Chapter

Strongyloidosis

T. J. Nolan, T. B. Nutman and G. A. Schad

in Oxford Textbook of Zoonoses

Second edition

Published on behalf of Oxford University Press

ISBN: 9780198570028
Published online July 2011 | e-ISBN: 9780199697823 | DOI: http://dx.doi.org/10.1093/med/9780198570028.003.0064

Series: Oxford Textbooks

Strongyloidosis

More Like This

Show all results sharing these subjects:

  • Public Health and Epidemiology
  • Infectious Diseases
  • Epidemiology

GO

Show Summary Details

Preview

Strongyloidosis is an intestinal parasitism caused by the threadworm, Strongyloides stercoralis. The parasite, occurring in dogs, primates and man, is found throughout the moist tropics, as well as in temperate areas where poor sanitation or other factors facilitate the occurrence of faecally transmitted organisms. In some parts of the world, notably Africa and New Guinea, human infections caused by S. fülleborni have been reported. In Africa, the latter is primarily a parasite of primates, but in New Guinea, no animal host is known. S. stercoralis is unique among zoonotic nematodes, in that larvae passing in the faeces can give rise to a free-living generation of worms which, in turn, give rise to infective larvae. This life history alternative (i.e. heterogonic development) acts as an amplification mechanism, increasing the population of infective larvae in the external environment. The infective larvae are active skin penetrators; infection per os , while possible, is probably of limited importance. Because the parasitic female’s eggs hatch internally, a potential for autoinfection exists when precociously developing larvae attain infectivity while still in the host. This is another virtually unique feature of S. stercoralis infections in both its human and animal hosts. Autoinfection can occasionally escape control by the host, with massive re-penetration and larval migration. This can cause pulmonary or cerebro-spinal strongyloidosis as well as fulminant intestinal parasitism. Control of canine strongyloidosis has been achieved in kennels by strategic use of anthelmintics. Given the lack of epidemiological information community-based programs to control human strongyloidosis have not been attempted. The growing importance of human strongyloidosis depends upon the unique ability of S. stercoralis to replicate within its host and to behave as a potentially fatal opportunistic pathogen in immunocompromised hosts, particularly in those receiving corticosteroids.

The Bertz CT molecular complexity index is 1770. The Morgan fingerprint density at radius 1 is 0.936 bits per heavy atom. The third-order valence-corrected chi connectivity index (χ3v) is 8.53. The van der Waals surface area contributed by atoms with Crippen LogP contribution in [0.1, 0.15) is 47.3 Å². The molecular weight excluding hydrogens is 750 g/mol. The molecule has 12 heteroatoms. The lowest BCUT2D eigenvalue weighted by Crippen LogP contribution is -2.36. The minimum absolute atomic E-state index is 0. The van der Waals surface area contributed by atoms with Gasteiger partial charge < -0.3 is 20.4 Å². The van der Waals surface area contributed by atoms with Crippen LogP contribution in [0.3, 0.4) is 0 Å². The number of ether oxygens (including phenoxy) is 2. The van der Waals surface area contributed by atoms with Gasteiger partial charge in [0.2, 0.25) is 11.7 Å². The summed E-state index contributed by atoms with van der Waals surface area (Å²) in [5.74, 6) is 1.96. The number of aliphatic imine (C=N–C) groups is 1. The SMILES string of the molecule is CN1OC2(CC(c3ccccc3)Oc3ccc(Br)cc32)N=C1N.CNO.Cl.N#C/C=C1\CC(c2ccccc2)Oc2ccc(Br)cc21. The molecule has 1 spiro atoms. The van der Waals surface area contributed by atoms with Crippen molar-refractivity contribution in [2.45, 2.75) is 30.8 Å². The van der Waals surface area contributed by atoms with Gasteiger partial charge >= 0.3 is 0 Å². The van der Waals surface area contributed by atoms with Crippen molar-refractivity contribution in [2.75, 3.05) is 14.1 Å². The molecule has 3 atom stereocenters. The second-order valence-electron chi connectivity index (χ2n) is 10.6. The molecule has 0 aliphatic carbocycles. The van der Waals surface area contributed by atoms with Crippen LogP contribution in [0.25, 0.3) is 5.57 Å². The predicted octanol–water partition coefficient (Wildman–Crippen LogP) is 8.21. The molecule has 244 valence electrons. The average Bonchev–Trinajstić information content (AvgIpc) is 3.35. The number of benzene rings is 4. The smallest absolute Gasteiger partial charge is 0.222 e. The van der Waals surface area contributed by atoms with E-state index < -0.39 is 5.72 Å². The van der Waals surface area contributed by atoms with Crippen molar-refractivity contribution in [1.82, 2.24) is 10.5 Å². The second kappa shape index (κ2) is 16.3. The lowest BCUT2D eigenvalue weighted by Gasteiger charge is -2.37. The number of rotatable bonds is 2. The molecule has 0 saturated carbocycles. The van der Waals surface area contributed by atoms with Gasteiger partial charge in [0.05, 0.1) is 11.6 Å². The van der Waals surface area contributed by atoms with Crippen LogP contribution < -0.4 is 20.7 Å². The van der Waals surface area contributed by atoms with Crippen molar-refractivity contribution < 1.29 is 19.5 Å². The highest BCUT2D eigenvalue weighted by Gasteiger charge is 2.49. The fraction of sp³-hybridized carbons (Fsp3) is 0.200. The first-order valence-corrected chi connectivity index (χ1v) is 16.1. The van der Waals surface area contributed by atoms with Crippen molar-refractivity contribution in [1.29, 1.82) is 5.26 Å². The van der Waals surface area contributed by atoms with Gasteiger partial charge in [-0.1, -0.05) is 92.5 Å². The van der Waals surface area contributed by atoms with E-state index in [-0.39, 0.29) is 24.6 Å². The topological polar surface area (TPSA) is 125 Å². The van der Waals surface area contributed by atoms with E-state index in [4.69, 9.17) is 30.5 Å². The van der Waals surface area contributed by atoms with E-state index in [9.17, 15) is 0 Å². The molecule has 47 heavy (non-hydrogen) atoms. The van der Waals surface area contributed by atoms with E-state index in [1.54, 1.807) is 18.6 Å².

Chapter.  9300 words. 

Subjects: Public Health and Epidemiology ; Infectious Diseases ; Epidemiology

Full text: subscription required

How to subscribe Recommend to my Librarian

Buy this work at Oxford University Press »

Users without a subscription are not able to see the full content. Please, subscribe or login to access all content.